their side and has been appalled by the devastation wreaked by those he trusted to act in their best interests. He is said to have taken all this very personally, sleeping badly. He has done some
difficult things — reversing the suspensions of those arrested and guaranteeing their legal costs. He has also accepted responsibility and promised, as he must, to fully co-operate with the
police in their enquiries into alleged wrongdoings at the News of the World and the Sun.
But he, like everyone else at News International, is faced with a home-grown Frankenstein monster — News International’s Management Standards Committee, which is handing millions of
emails straight to the police. To have such people inside the company talk about the Sun as ‘the swamp that needs draining’ and about ‘institutional criminality’ does not do
much for morale, present or future, at any of the Wapping papers.
The lawyers on the MSC report to lawyers in the New York headquarters who care little for Murdoch’s passion for his British papers. They are concerned only to protect the American parent
company — which is doing extremely well, especially from cable TV. The MSC has actually given the police not only names of journalists who may have paid sources, but even names of those
sources themselves. As the eminent lawyer Geoffrey Robertson pointed out last week, betrayal of sources is not only immoral but also illegal — and threatens the whole basis of a free press.
It is now reported that the MSC is handing over names from the Times and Sunday Times, two fine papers. The effects could be devastating. Threats to the press are clear not only
in what has happened at News International, but also in the unfocused and unpredictably wide-ranging nature of the Leveson inquiry into press standards. There, the most robust defence of the press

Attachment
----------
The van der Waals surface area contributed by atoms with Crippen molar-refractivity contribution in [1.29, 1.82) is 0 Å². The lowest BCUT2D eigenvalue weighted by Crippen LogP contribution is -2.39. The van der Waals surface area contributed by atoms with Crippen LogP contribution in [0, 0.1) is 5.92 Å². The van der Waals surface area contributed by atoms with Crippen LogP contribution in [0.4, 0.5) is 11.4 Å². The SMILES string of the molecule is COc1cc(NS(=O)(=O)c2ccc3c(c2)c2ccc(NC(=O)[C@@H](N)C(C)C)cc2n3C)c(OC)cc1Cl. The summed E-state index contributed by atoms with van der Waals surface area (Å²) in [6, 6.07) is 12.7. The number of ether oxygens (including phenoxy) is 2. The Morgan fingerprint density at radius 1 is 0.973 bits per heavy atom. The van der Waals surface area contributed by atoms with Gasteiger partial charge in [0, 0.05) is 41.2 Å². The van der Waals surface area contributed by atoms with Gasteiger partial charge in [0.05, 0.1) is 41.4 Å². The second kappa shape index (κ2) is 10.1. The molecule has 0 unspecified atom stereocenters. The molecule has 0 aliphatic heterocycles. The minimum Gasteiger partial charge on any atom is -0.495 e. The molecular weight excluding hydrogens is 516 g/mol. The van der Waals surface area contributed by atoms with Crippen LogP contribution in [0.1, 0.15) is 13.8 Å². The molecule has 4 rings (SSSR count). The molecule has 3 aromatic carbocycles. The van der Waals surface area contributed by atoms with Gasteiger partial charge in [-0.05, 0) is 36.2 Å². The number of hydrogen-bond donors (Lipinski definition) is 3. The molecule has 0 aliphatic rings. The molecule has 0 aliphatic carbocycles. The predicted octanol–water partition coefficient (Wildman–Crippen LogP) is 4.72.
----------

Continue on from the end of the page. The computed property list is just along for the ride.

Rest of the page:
has been made by Paul Dacre, the editor-in-chief of the Daily Mail. He knows that those who hate Murdoch’s tabloids hate all tabloids — and will go after his papers next.
The Education Secretary, Michael Gove, a former journalist, was right to refer to threats from Leveson in a speech on Tuesday. ‘There is a chilling atmosphere towards freedom of expression
which emanates from the debate around Leveson,’ he said. Even the Guardian was supportive in its recent editorial on Murdoch’s launch of the Sun on Sunday. ‘In the main,
this is a good decision. Anything that appears to increase the diversity of voices in the press and which gives employment to journalists in troubled times is broadly to be welcomed.’
Whatever the wrongdoing at Murdoch’s tabloids (and others) in the past, what matters now is securing the future of independent papers and broadcasters. Who has created and sustained more
English language papers and television stations than anyone else around the world in the last half-century? His army of detractors will hate to admit it. But the answer is an 80-year-old now
recreating his prime in Wapping.
This article first appeared in the print edition of The Spectator magazine, dated February 25, 2012